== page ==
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Research article, 2008

Sources of stream water sulfate during the spring snowmelt in boreal streams: Evidence from delta S-34 isotope measurements

Moerth CM, Laudon H, Mellqvist E, Torssander P, Giesler R


Episodic hydrological events, such as snowmelt during spring, have a marked effect on stream water chemistry. Here we investigated how spring snowmelt affected delta S-34 values of sulfate in six streams situated in northern Sweden. Four streams had high delta S-34(SO4) values during base flow with values ranging from +11.9 to +8.6%. During snowmelt the delta S-34(SO4) decreased to around +6%. In one of the streams and in the forested upper reaches of a second stream, delta S-34(SO4) values were close to +5% during base flow and decreased to about +3.8% during the spring snowmelt. One stream, which drained cultivated postglacial sediments dominated by acid sulfuric soils, was differentiated from the other streams by low delta S-34(SO4) values (-5.0% to -0.5%). We could identify two stream water SO4 sources: sedimentary sulfides and anthropogenic S. Bacterial dissimilatory sulfate reduction was identified as an important process affecting stream water delta S-34(SO4) values and suggests that in this boreal landscape, peatlands and possibly riparian zones have a large influence on the biogeochemistry of SO42- during base flow conditions. Our results suggest that during the spring snowmelt, snow S and desorbing SO4 of mainly anthropogenic origin are the two major S sources in four of the investigated streams. Two streams in forested areas also indicate that reoxidation of reduced S may be released during the spring flood. The stream in the cultivated area was found to be strongly influenced by the acid sulfuric soils independent of stream flow conditions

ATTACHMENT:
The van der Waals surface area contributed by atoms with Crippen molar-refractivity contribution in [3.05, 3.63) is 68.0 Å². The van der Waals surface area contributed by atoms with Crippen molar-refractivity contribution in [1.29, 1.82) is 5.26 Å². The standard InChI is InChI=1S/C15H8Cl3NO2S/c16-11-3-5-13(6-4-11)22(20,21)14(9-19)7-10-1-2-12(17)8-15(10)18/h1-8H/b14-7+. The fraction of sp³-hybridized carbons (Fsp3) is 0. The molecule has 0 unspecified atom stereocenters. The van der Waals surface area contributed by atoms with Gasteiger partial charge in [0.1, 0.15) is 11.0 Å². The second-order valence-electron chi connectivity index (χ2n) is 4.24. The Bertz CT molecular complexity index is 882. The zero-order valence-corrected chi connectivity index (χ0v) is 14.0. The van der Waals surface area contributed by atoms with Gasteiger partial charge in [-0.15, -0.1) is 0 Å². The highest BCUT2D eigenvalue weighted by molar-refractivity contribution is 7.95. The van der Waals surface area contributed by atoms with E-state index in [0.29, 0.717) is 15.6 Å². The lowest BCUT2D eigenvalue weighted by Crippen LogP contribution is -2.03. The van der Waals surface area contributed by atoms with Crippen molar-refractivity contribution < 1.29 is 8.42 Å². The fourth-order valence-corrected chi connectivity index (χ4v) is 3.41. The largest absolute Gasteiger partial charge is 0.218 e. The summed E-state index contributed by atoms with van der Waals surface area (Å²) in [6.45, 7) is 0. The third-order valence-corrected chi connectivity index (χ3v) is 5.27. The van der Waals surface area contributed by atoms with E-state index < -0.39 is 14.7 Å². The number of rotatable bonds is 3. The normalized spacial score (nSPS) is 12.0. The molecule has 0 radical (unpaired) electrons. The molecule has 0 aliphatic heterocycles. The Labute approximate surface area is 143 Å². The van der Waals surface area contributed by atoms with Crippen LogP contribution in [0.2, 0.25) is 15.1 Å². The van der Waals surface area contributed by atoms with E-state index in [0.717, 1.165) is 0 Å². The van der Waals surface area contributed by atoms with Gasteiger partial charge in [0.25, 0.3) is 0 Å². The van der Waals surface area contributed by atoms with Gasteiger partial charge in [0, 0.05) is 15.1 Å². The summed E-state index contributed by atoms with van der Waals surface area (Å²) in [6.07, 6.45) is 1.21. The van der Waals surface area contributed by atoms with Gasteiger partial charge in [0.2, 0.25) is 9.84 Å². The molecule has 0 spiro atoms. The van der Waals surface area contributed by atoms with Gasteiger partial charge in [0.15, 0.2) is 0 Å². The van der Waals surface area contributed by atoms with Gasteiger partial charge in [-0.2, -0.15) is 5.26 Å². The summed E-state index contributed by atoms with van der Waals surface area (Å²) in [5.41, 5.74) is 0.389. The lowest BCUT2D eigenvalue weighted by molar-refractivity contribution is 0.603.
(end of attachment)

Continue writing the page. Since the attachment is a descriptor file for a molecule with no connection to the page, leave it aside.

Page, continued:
Published in

Journal of Geophysical Research
2008, Volume: 113, number: G1, article number: G01005

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    Environmental Sciences related to Agriculture and Land-use

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